• Well, if anything will turn those young priests into saints, it will be ministering to the likes of you.

  • Michael Paterson-Seymour

    Once, Bl John Henry Newman was talking to a seminarian, a young man who had converted shortly after coming down from Oxford.

    Newman asked him how his Greek was coming on.

    “Well,” replied the young man, “I did get a First in Honour Mods” (Classics)

    “Very commendable,” observed Newman dryly, “But don’t you feel that a clergyman should aspire to something rather more than a gentleman’s knowledge of Greek?”

  • Chris in Maryland

    A superb essay Mr. Randall. I am just getting near the end of the Paradiso, and had not yet reached Canto 29 – the problem Dante put his finger on certainly paints the picture for vast portions of the Church here and now.
    In a way – it is consoling to note how many things Dante described simply spring eternal for the Church, good and bad alike.

    The Church, it seems, is not immune to the like the old saying about “10 guys pushing a cart up the street.” Two are pushing, two are trying to knock it over, and the rest are along for the ride.
    God bless all who are pushing, and may God’s grace save the others.

  • Francis Miller

    Amen. Teaching requires the ‘big picture’. Failing to have the big picture, great things are made small and confused with the trivial.

  • Steven P Glynn

    Perhaps the seminarians are finding it more purposeful to study climate change.

  • I had a drive by shooting on the internet like this a few weeks ago, it nearly cost me my faith. A Jesuit who insisted that the unrepentant deserved “unilateral forgiveness” and prayer. I told him I could only pray for the conversion of such a person- that forgiveness requires repentance. But it’s been bugging me ever since.

    • How do you define forgive? We can extend forgiveness to the unrepentant, in the sense that we can choose to “forgive those who trespass against us.” Our acts of forgiveness do not force trespassers to repent nor be reconciled.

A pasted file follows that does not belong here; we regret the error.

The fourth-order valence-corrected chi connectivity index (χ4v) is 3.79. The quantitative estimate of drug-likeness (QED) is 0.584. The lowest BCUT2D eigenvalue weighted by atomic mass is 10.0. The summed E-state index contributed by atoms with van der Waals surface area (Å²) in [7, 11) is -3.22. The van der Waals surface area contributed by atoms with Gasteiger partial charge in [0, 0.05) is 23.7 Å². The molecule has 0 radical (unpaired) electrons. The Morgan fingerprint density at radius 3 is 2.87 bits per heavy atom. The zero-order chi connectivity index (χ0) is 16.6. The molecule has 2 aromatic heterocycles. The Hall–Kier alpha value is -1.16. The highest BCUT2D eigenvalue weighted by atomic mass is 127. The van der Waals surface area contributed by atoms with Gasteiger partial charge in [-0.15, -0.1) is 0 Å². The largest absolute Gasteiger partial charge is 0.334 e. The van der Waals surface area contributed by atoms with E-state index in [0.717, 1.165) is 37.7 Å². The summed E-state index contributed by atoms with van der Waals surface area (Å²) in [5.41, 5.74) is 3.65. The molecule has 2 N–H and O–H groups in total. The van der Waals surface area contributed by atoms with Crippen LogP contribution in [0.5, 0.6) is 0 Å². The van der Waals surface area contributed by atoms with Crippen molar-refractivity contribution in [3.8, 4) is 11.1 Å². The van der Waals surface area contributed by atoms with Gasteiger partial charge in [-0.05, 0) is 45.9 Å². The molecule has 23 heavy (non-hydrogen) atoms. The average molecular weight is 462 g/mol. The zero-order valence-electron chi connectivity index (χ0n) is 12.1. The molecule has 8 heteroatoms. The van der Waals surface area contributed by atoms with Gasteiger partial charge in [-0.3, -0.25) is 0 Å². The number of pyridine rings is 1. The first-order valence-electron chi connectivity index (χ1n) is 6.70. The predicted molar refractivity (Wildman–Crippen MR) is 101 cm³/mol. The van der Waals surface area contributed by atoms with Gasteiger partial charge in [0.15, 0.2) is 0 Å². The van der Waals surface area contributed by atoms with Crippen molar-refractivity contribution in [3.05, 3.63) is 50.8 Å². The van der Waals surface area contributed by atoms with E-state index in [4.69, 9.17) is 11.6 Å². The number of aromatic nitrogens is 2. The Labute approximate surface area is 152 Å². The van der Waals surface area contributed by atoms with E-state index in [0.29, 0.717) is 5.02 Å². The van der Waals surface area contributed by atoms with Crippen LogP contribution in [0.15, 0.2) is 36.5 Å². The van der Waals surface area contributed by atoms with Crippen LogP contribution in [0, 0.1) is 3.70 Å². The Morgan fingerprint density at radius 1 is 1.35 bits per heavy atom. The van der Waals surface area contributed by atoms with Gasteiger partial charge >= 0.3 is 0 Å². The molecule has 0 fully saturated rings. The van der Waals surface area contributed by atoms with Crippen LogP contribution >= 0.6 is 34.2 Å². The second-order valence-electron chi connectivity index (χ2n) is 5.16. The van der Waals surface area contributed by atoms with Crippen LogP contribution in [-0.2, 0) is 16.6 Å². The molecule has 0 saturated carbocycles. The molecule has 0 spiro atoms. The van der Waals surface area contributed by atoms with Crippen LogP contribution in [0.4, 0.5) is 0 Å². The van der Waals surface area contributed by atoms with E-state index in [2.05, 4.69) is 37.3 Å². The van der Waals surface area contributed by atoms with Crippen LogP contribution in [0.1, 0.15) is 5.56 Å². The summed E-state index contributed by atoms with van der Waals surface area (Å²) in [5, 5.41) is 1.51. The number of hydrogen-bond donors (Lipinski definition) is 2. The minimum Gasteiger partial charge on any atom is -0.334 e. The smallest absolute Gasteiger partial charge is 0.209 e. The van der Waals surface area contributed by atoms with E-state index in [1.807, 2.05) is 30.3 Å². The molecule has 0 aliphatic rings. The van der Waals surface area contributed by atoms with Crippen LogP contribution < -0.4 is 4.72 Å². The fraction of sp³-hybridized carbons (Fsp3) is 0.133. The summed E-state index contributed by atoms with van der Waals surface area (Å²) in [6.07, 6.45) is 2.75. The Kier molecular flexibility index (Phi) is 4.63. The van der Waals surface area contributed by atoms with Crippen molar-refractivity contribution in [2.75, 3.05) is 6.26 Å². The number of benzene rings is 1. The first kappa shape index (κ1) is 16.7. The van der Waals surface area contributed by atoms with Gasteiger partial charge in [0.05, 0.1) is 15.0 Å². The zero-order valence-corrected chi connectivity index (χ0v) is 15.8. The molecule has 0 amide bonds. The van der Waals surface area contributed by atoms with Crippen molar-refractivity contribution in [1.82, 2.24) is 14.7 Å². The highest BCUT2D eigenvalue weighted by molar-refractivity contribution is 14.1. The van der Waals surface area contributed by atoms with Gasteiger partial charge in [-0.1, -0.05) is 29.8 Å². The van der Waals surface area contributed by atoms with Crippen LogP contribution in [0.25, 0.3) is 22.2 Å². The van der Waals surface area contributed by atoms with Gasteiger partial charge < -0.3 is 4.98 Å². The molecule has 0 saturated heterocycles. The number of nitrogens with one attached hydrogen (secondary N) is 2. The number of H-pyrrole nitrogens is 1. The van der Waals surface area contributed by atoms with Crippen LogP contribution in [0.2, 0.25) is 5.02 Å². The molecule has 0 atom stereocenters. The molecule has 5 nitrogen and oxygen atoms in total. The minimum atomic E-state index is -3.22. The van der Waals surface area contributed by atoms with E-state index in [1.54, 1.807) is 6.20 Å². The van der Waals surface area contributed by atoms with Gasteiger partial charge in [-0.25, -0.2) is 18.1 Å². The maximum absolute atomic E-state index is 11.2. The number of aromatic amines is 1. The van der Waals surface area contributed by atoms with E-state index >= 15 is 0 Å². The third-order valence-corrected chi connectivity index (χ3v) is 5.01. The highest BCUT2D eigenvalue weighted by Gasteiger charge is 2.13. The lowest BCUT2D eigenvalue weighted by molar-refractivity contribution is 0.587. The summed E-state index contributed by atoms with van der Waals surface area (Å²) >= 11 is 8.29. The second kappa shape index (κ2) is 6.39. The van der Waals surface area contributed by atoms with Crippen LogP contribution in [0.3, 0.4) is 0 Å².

• I can only recognize forgiveness as an act of love. As a necessary step in a long journey of repentance and reconciliation. What you are talking about is pardon, and to me, that requires a competent office which I do not hold. Love required wanting what is best for the individual, and without recognition of sin, without repentance for that sin, unilateral forgiveness becomes, to my mind, an act of hatred. ” I want to avoid hell for myself, but I do not mind seeing You in Hell, so I will forgive this crime against me but not even ask you to recognize that it was a sin”.

        • MSDOTT

          Someone told me a long time ago, that it takes one to forgive, two to reconcile. Forgiveness does not mean condoning what the person has done, neither does it mean that you are saying all is well.
          Forgiveness, in my mind, actually frees me up if I were the person who was sinned against. I can pray for the person who has sinned against me ( or against the people I love), and let God and let God decide what is needed for the situation and for that person. Easier said than done, but as I grow older, I see the wisdom of this, and actually pray to Our Lord to teach me how to forgive, and give me the will and strength to do so.

          • The Jesuit way would have us condone what the person has done, put a “charitable interpretation” on it to mask the sin.

            But Jesus Christ himself in Luke 17:1-10 presents us with a very different model of forgiveness and reconciliation- even when repentance is hard and proves false, one must forgive again for additional repentance. Christ’s model is reconciliation, not condoning.

          • Forgiveness is not condoning. It’s simply choosing to relinquish the debt and to seek the good of the one who has sinned against us. That good is often to pray that he will repent.

            I speak from experience. Several years ago, I found myself praying for the salvation of those who killed my family. It was intolerable to me that they would go to hell yet I knew they might. My ability to pray and hope for their repentance is a gift from God. Of myself, I could never do it. But with His gift, I no longer cling to the anger and hatred I had for them, hope for their salvation, and, at the same time, remember that they committed grave evil.

          • MSDOTT


          • RainingAgain

            Is it proper to forgive someone who does not wish to be forgiven or perhaps insists there is nothing to forgive?

  • Tarzan

    These seminarians who don’t like theology are probably better suited to be social workers, which is probably what they think being a priest is all about. This may explain why many priests seem to side with progressives who pursue “social justice” in the world but seem unconcerned with morality for the next world.